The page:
Currently reading: Plans to cut drink-drive limit 'shelved'
New government is set to ignore an official review supporting a lower drink-drive limit

Ministers are poised to shelve plans to reduce the legal drink-drive alcohol limit.

In June this year legal expert Sir Peter North produced an official review supporting a lower limit. He recommended cutting it from 80mg of alcohol per 100ml of blood to 50mg – bringing Britain into line with most of Europe.

The outgoing Labour government had indicated it was open to the report’s conclusions. Lord Adonis, the former transport secretary, had said there was a strong case for a lower limit, but current transport secretary Philip Hammond is unconvinced by the findings.

Read more on the original review's findings

He believes that it will have a damaging effect on rural pubs, and would criminalise millions who drink in moderation but need to drive to their local pub. For an average man the 50mg limit equates to just under a pint of average-strength beer.

Hammond has delayed any decision until November, so a report on the effect on rural pubs can be evaluated. Those against the change argue that lowering the limit would not deter serious offenders; those involved in accidents are often well over the limit.

Also, alcohol is related to 17 per cent of accidents in the UK but 27 per cent in France, where the limit is already 50mg.

But safety groups such as the Campaign against Drinking and Driving were quick to condemn Hammond's decision. Research suggests that 65 lives a year could be saved, and Sir Peter’s report suggested this figure could be as high as 300.

RAC director Professor Stephen Glaister said the group "broadly favoured a reduction in the limit", but agreed that it would do little to stop the most serious offenders.

Alan Riddoch

Allowable levels of alcohol per litre of blood

0.8g UK, Ireland, Luxembourg, Malta0.5g Austria, Belgium, Bulgaria, Cyprus, Denmark, Finland, France, Germany, Greece, Italy, Latvia, Netherlands, Portugal, Slovenia, Spain0.4g Lithuania0.2g Norway, Poland, Sweden0g Estonia, Romania, Slovakia, Czech Republic, HungarySource: European Road Safety Observatory

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trocadero 26 August 2010

Re: Plans to cut drink-drive limit 'shelved'

I will stick with my original comment, "drink or drive, not both"

As far as I know, no law in the statute book is age related , the law is the law.

MHanna 26 August 2010

Re: Plans to cut drink-drive limit 'shelved'

beachland2 wrote:

the debate over whether an 80 year old should drive is a different matter and not connected to the alcohol debate. still a worthy debate though.

. it has to be alcohol related for and against.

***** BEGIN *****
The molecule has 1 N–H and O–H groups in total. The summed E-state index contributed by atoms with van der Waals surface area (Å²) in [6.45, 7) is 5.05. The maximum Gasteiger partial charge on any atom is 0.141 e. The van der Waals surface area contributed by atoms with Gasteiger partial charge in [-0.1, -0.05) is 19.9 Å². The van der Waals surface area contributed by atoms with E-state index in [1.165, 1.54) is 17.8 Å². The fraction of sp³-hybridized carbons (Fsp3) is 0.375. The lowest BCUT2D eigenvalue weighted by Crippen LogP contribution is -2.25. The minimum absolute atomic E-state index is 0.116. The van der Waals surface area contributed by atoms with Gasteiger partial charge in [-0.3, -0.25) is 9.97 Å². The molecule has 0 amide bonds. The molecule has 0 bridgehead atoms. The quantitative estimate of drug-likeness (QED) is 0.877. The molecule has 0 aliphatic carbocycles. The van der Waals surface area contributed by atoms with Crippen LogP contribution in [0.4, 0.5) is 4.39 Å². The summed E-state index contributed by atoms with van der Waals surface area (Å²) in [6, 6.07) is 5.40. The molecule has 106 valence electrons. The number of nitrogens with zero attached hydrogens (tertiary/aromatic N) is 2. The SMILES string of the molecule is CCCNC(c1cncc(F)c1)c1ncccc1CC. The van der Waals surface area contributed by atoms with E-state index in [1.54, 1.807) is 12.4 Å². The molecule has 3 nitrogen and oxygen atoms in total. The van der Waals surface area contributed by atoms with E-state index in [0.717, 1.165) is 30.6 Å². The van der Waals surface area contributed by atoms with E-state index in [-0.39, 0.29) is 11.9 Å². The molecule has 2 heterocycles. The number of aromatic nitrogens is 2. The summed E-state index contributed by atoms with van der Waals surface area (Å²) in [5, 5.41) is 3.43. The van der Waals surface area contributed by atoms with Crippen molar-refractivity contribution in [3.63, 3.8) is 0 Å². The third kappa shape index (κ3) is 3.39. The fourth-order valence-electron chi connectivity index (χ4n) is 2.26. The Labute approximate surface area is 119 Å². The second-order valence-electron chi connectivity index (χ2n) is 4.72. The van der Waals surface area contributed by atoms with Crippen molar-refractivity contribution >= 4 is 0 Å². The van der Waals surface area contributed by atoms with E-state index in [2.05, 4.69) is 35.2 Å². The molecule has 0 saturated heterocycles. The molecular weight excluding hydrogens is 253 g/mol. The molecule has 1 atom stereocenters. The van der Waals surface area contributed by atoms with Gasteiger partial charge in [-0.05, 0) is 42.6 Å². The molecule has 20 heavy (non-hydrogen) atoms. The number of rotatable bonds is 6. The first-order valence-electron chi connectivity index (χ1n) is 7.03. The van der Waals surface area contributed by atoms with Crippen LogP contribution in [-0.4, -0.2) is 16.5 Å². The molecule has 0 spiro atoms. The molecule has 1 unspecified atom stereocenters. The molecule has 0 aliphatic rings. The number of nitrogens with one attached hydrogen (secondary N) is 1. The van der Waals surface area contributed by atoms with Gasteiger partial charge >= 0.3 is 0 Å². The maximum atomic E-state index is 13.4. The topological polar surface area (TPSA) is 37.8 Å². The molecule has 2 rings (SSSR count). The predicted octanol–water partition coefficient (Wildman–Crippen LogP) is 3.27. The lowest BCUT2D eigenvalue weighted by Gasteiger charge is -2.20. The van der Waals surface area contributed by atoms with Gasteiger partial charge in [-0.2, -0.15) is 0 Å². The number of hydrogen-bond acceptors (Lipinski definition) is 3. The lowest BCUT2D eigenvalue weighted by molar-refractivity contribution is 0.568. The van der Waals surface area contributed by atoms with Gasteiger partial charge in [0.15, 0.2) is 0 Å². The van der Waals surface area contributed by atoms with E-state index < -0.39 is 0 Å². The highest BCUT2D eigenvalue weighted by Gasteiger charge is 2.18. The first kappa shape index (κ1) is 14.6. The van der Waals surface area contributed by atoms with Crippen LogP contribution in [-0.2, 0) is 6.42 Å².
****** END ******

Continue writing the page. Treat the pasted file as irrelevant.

I know you didn't quote me but I imagine it's my post you're replyiing to. I have to disagree with you, the two are absolutely connected. Impairment is what's behind the drink-driving laws in the first place. If it was my child run over I wouldn't give a rat's a$$ whether the driver was drunk, high on crack, texting on their phone, looking over their shoulder for the Mars bar they dropped, or half blind and doddering because they're in their 80s. In each case it's their impairment that killed my child, not some arbitrary number in their blood and I'd want all their heads in a basket. Is it true that alcohol will reduce a given person's reaction time by a finite amount? Yes, of course. But imposing a blanket figure ignores the fact that one person's half shandy is another person's pint and a half. If they can both avoid my child running out then there's no difference between a sober 80 year-old in a Cadillac and a fighter pilot with two pints in him. It's the ability to react that matters, all else being equal. It's like the blanket statement that speed kills. Not by itself, it doesn't. If that were true no aircraft would ever get off the ground.

Rich_uk 26 August 2010

Re: Plans to cut drink-drive limit 'shelved'

Nope. I broadly agreed with you on my third post on page three of the other thread. Although as I said before the smallest amount of alcohol (and I don't mean a pint) would have no discernable effect on your driving abilities but yes, a pint would have some effect but not necessarily a dangerous effect which you skipped long ago. A quick google shows that the American medical association has determined that impairment occurs at above 0.04 Grams in 100 ml of blood. So technically, you're wrong it would seem. One step at a time I guess. Goodnight.